The policy implications here are grave. The “rational” model assumes that the ’67 borders (’49 armistice lines) are the key and that an Israeli withdrawal will satisfy rational Palestinian demands, resolving the conflict. Attention to honor-shame culture, however, suggests that such a retreat would trigger greater aggression in the drive for true Palestinian honor, which means “all of Palestine, from the river to the sea.” Recently, military historian Andrew Bacevich, expressing the logic of win-win conflict resolution, wrote that only by leveling the playing field between Israelis and Palestinians, by weakening the too-dominant Israelis, could negotiations really work. By ignoring “strong-horse” Arab political culture and its deep grievance with the “Zionist entity,” he never even raises the possibility that parity would produce more conflict, indeed, behavior akin to Syria’s civil war, rather than the Scandinavian model of civility he invokes. Israelis, even the peace camp, instinctively know this and resist those kinds of concessions; outsiders and the dogmatically self-accusatory view that resistance as the cause of the problem.

For Israelis, the stakes of these abstruse debates over the meaning and importance of honor-shame culture could not be higher. Israelis’ future depends on their ability to understand why their neighbors hate them and what can and won’t work in trying to deal with their hostility. It would constitute criminal negligence to ignore these issues.

But the problem goes far beyond Israel and her neighbors. As anyone paying attention knows, the Salafi-Jihadis, who have “hijacked” Islam the world over, embody this self-same honor-shame mentality in its harshest form: the existential drama of humiliate or be humiliated, rule or be ruled, exterminate or be exterminated. Dar al Islam must conquer dar al Harb; independent infidels (harbis) must be spectacularly brought low, their women raped; Islam must dominate the world … or vanish. The language of Shia and Sunni Jihadis alike reverberates with the sounds of honor, plunder, dominion, shame, humiliation, misogyny, rage, vengeance, conspiracy, and paranoid fear of implosion.

It’s not that our policy makers—and here I speak of not only Israel but the democratic West—don’t take account of honor-shame dynamics. They just don’t take it seriously. For them, what they regard as childish, superficial concerns can be palliated with polite words and gestures, and then these good people will behave like rational choice actors, and we can all move forward in familiar, sensible ways. So, when the Pope Benedict’s remark about an “inherently violent Islam” set off riots of protest throughout the Muslim world, the onus was on the pope to apologize for provoking them. Only thus could one spare Muslims global derision for randomly killing—killing to protest being called violent.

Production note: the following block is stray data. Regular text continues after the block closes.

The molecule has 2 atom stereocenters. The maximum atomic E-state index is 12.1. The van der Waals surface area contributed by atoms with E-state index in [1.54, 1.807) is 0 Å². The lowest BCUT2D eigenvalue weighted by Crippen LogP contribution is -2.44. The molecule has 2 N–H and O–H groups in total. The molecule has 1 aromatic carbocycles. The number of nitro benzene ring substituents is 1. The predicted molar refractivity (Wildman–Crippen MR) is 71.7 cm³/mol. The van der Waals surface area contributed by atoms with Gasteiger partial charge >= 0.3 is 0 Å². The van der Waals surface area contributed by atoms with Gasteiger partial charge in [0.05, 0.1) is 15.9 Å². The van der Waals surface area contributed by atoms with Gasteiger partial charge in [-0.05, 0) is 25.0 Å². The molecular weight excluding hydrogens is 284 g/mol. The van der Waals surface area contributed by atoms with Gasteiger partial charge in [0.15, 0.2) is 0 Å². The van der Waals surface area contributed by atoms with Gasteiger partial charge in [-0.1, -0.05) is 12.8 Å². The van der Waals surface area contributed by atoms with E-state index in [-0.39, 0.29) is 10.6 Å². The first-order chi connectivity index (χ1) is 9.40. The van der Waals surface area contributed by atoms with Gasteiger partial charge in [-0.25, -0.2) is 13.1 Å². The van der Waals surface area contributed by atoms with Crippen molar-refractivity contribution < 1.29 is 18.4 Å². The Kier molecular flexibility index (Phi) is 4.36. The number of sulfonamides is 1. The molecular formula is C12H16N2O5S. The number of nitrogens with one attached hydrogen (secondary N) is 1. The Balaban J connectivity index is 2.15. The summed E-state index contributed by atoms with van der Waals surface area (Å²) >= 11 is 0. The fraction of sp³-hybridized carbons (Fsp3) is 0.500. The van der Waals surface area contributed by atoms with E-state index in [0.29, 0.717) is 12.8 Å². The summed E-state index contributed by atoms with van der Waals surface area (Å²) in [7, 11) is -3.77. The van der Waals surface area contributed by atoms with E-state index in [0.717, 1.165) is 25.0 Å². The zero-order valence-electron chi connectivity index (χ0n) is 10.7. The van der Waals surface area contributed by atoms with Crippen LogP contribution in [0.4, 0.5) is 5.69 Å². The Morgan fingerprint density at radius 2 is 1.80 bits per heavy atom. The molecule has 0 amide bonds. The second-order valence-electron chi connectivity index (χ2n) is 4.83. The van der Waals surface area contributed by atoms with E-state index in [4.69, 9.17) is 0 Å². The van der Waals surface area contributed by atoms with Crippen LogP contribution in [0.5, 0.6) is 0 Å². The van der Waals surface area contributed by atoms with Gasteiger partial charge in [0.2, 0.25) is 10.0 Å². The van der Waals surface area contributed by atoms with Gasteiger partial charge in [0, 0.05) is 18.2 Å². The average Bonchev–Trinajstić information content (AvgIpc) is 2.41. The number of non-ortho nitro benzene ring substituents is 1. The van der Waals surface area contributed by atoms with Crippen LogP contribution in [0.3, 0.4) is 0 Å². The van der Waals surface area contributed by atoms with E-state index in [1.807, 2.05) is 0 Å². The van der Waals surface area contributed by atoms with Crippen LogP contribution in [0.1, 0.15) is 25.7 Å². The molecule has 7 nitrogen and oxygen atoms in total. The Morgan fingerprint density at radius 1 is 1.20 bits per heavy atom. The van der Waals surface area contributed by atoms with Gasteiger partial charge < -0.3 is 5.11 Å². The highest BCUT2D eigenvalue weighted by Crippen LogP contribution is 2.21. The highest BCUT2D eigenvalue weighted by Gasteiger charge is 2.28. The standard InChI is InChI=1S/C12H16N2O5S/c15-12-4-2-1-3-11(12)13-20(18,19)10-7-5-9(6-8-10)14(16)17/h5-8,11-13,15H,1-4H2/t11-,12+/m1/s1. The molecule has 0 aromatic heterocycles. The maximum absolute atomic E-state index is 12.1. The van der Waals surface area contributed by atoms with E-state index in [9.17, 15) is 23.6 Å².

But culture is not a superficial question of manners. In the Middle East, honor is identity. Appeasement and concessions are signs of weakness: When practiced by one’s own leaders, they produce riots of protest, by one’s enemy, renewed aggression. Benjamin Netanyahu stops most settlement activity for nine months. Barack Obama goes to Saudi Arabia for a reciprocal concession he can announce in Cairo. King Abdullah throws a fit and the Palestinians make more demands. And too few wonder whether basic logic of the negotiations—land for peace—has any purchase on the cultural realities of this corner of the globe. If only Israel would be more reasonable …

When we indulge Arab (and jihadi Muslims’) concerns for honor by backing off anything that they claim offends them, we think that our generosity and restraint will somehow move extremists to more rational behavior. Instead, we end up muzzling ourselves and thereby participating in, honoring, and confirming their most belligerent attitudes toward the “other.” They get to lead with their glass chin, while we, thinking we work for peace, end up confirming and weaponizing the Arab world’s most toxic weaknesses—their insecurity, their embrace of all-or-nothing conflicts, their addiction to revenge, their paranoid scapegoating, their shame-driven hatred. And there is nothing generous, rational, or progressive about that.


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Why the Arab World Is Lost in an Emotional Nakba, and How We Keep It There

By ignoring the honor-shame dynamic in Arab political culture, is the West keeping itself from making headway toward peace?